Vision systems automate materials-handling systems

Automated guided vehicles (AGVs) are a primary focus of the robotics industry. These vehicles have previously lacked vision-based guidance and depended on structured environments or changes to existing plant infrastructure to function.

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Automated guided vehicles (AGVs) are a primary focus of the robotics industry. These vehicles have previously lacked vision-based guidance and depended on structured environments or changes to existing plant infrastructure to function. For an automated forklift to pick up a pallet of materials, for example, special jigs and attachments are required. But automating forklift and tug operation in existing industrial plants would decrease labor and vehicle maintenance costs, allow for more efficient plant operation through more rapid and reliable delivery of materials, and help support round-the-clock production.

At the National Robotics Engineering Consortium (NREC; Pittsburgh, PA), such a program is underway. Dubbed the Automated Material Transport System (AMTS), the project aims to develop an automatic guided vehicle that will work in less structured environments than existing AGVs and require little or no supporting plant infrastructure. Teaming the Ford Motor Co. (Dearborn, MI), Hyster (Memphis, TN), FMC (Chicago, IL), NASA Jet Propulsion Laboratory (Pasadena, CA), and NASA Ames Research Center (Moffett Field, CA), the AMTS program is integrating computer-vision technology and planning software, a vehicle-position estimation system, a pallet acquisition-and-stacking system, and application-specific software.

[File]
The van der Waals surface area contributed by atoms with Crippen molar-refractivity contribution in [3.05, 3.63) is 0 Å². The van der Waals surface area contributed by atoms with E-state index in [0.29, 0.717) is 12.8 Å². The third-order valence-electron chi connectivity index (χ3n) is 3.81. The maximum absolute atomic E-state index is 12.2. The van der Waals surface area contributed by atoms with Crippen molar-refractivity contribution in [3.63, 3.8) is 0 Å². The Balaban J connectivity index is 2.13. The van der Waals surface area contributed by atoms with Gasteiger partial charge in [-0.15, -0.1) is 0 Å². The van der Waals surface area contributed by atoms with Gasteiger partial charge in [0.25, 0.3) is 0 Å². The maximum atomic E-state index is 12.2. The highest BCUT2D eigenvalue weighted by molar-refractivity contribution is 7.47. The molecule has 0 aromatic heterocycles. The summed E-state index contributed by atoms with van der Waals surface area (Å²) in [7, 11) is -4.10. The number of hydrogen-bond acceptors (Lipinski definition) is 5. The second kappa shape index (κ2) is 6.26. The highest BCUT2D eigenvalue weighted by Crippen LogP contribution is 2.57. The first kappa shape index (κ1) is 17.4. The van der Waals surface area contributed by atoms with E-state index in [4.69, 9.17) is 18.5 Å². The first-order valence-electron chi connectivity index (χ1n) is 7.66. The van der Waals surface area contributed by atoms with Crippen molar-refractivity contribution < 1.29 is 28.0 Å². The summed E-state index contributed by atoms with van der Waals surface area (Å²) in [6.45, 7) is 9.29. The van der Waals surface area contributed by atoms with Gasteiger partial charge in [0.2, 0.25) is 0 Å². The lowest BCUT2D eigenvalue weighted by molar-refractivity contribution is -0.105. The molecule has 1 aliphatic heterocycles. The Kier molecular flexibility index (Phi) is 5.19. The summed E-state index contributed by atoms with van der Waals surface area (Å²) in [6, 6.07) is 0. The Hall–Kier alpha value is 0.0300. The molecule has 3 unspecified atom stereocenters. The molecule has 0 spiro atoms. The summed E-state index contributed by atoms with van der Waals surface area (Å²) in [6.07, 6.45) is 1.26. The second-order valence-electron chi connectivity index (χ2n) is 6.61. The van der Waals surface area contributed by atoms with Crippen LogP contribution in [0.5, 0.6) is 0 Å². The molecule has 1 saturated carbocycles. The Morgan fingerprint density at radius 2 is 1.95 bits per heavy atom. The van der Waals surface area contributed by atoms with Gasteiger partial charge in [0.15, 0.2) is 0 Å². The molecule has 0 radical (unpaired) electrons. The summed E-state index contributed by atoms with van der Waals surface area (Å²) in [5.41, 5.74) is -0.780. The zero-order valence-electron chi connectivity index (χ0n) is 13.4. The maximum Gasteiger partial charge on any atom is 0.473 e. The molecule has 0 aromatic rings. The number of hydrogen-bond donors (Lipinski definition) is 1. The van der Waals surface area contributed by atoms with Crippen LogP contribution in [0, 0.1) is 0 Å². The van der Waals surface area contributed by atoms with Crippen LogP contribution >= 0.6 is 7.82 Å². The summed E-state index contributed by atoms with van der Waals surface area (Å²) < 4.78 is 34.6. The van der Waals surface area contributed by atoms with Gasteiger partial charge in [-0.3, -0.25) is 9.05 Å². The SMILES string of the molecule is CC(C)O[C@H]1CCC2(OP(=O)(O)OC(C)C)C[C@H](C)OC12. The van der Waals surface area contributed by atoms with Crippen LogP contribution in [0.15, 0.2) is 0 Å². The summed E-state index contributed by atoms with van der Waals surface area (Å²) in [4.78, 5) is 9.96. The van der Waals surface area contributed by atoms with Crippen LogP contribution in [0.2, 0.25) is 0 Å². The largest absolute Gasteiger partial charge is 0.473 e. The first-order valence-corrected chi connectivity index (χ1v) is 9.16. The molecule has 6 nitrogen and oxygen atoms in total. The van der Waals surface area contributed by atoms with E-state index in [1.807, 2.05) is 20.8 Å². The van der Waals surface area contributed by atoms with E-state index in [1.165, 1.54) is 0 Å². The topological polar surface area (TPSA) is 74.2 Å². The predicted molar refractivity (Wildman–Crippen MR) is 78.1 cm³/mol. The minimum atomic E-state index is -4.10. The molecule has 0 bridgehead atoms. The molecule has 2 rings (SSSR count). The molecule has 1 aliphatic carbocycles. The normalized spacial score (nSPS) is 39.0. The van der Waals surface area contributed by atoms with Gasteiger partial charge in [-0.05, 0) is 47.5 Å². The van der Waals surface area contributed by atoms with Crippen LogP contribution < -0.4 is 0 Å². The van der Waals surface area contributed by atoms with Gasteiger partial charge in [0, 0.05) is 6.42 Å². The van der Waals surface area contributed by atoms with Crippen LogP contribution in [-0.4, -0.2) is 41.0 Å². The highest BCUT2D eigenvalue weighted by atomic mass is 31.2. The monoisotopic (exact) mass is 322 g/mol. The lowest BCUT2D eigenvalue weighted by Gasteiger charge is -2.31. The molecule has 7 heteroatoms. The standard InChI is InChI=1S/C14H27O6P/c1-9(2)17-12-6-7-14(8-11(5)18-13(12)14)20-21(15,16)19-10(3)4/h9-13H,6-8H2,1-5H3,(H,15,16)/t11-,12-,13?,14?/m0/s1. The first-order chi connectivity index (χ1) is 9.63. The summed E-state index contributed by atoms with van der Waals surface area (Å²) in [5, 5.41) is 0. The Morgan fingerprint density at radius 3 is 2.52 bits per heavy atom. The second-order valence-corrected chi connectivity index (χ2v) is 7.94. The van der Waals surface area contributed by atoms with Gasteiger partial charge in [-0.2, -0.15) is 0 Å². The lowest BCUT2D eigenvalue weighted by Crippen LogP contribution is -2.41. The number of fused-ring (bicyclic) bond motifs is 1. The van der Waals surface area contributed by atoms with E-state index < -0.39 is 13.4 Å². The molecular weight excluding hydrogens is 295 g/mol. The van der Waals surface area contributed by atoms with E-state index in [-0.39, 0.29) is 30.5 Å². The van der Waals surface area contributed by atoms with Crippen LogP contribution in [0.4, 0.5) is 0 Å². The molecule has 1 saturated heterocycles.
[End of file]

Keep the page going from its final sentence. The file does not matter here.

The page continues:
Vision technology for position estimation aims at allowing vehicles to position themselves in a large industrial environment by creating an image of the floor area called a map. During operation, the AMTS vehicle acquires images of the floor and locates these images in the on-board map. Floor mapping is neither difficult nor expensive, requires no changes to the plant's infrastructure, and costs significantly less than other navigation alternatives.

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As the first vehicle donor to the National Robotics Engineering Consortium's Automated Material Transport System program, lift-truck vendor Hyster has supplied a retrofitted, forklift-type, automated-guided vehicle chassis.
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Says Alonzo Kelly of the Robotics Institute of Carnegie Mellon University (Pittsburgh, PA), one of the principal developers of machine-vision software for the project, "Even a decade ago, it may have sounded absurd to propose navigating from a 10-Gbyte image of a factory floor. However, we have now reached the point where memory, processing, and imaging hardware are both adequate and inexpensive enough to do so.

"Today, a double-sided, double-layer DVD-18 DVD ROM disk can store 17 Gbytes, and the latest Pentium MMX-based computers can perform template correlation in a single instruction," explains Kelly. In the software developed by Kelly, a technique called mosaic-based localization is used to position the robot. In this technique, a mosaic of a large area of the factory floor is created and stored in global memory.

According to Kelly, 10 km of guidepath at 1-mm resolution can be stored in 10 Gbytes of memory. To match the acquired image or template with the mosaic region, normalized crosscorrelation is computed between the images. The autocorrelation score image is generated from the difference of the highest and the second-highest autocorrelation peak in a 17 x 17 pixel search window. This information is used to position the vehicle on the factory floor.

In 1998, a demonstration of automated trailer loading, unloading, and stacking was completed. Last year, the system was upgraded to include obstacle avoidance and multi-vehicle coordination. This year, the AMTS program will include a tug AGV pilot program at an automotive-assembly plant. Next year, a forked AGV pilot program is planned for this plant.

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